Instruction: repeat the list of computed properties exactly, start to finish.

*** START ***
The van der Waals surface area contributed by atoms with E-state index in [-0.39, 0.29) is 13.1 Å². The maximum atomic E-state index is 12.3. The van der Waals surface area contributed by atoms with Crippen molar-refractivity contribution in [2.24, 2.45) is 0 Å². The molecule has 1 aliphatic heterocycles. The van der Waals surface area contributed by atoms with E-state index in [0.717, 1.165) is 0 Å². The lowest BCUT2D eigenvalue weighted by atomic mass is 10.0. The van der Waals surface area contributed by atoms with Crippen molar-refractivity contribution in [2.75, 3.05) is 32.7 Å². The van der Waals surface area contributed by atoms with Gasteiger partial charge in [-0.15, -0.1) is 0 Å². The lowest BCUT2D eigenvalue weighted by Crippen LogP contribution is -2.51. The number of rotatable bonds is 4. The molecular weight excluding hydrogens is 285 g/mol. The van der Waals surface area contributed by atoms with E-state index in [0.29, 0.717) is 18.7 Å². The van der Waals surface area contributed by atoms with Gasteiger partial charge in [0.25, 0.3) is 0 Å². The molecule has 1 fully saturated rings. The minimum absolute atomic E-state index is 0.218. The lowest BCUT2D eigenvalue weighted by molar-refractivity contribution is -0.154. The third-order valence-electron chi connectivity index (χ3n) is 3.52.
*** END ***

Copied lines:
The van der Waals surface area contributed by atoms with E-state index in [-0.39, 0.29) is 13.1 Å². The maximum atomic E-state index is 12.3. The van der Waals surface area contributed by atoms with Crippen molar-refractivity contribution in [2.24, 2.45) is 0 Å². The molecule has 1 aliphatic heterocycles. The van der Waals surface area contributed by atoms with E-state index in [0.717, 1.165) is 0 Å². The lowest BCUT2D eigenvalue weighted by atomic mass is 10.0. The van der Waals surface area contributed by atoms with Crippen molar-refractivity contribution in [2.75, 3.05) is 32.7 Å². The van der Waals surface area contributed by atoms with Gasteiger partial charge in [-0.15, -0.1) is 0 Å². The lowest BCUT2D eigenvalue weighted by Crippen LogP contribution is -2.51. The number of rotatable bonds is 4. The molecular weight excluding hydrogens is 285 g/mol. The van der Waals surface area contributed by atoms with E-state index in [0.29, 0.717) is 18.7 Å². The van der Waals surface area contributed by atoms with Gasteiger partial charge in [0.25, 0.3) is 0 Å². The molecule has 1 fully saturated rings. The minimum absolute atomic E-state index is 0.218. The lowest BCUT2D eigenvalue weighted by molar-refractivity contribution is -0.154. The third-order valence-electron chi connectivity index (χ3n) is 3.52.